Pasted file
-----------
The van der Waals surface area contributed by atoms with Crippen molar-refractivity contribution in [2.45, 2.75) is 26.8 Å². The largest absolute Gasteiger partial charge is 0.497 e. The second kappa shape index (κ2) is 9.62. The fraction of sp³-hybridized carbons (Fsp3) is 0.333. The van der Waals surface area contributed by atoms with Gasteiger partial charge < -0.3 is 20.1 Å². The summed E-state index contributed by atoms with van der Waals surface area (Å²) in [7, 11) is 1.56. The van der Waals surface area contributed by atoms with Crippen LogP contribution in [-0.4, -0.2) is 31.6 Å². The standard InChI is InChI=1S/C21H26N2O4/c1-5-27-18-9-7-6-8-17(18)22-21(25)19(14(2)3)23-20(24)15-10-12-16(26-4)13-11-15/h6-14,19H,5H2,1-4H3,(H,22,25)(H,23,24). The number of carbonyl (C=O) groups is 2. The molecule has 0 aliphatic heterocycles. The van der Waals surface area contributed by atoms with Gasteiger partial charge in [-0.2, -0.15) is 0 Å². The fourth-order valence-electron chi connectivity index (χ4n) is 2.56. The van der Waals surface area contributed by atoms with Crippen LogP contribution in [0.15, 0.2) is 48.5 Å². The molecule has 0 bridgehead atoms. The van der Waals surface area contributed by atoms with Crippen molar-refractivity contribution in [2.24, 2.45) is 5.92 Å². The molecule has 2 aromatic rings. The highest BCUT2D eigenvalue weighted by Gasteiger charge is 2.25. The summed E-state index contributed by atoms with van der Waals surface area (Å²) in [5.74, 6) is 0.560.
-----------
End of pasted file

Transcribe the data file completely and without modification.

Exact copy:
The van der Waals surface area contributed by atoms with Crippen molar-refractivity contribution in [2.45, 2.75) is 26.8 Å². The largest absolute Gasteiger partial charge is 0.497 e. The second kappa shape index (κ2) is 9.62. The fraction of sp³-hybridized carbons (Fsp3) is 0.333. The van der Waals surface area contributed by atoms with Gasteiger partial charge < -0.3 is 20.1 Å². The summed E-state index contributed by atoms with van der Waals surface area (Å²) in [7, 11) is 1.56. The van der Waals surface area contributed by atoms with Crippen LogP contribution in [-0.4, -0.2) is 31.6 Å². The standard InChI is InChI=1S/C21H26N2O4/c1-5-27-18-9-7-6-8-17(18)22-21(25)19(14(2)3)23-20(24)15-10-12-16(26-4)13-11-15/h6-14,19H,5H2,1-4H3,(H,22,25)(H,23,24). The number of carbonyl (C=O) groups is 2. The molecule has 0 aliphatic heterocycles. The van der Waals surface area contributed by atoms with Gasteiger partial charge in [-0.2, -0.15) is 0 Å². The fourth-order valence-electron chi connectivity index (χ4n) is 2.56. The van der Waals surface area contributed by atoms with Crippen LogP contribution in [0.15, 0.2) is 48.5 Å². The molecule has 0 bridgehead atoms. The van der Waals surface area contributed by atoms with Crippen molar-refractivity contribution in [2.24, 2.45) is 5.92 Å². The molecule has 2 aromatic rings. The highest BCUT2D eigenvalue weighted by Gasteiger charge is 2.25. The summed E-state index contributed by atoms with van der Waals surface area (Å²) in [5.74, 6) is 0.560.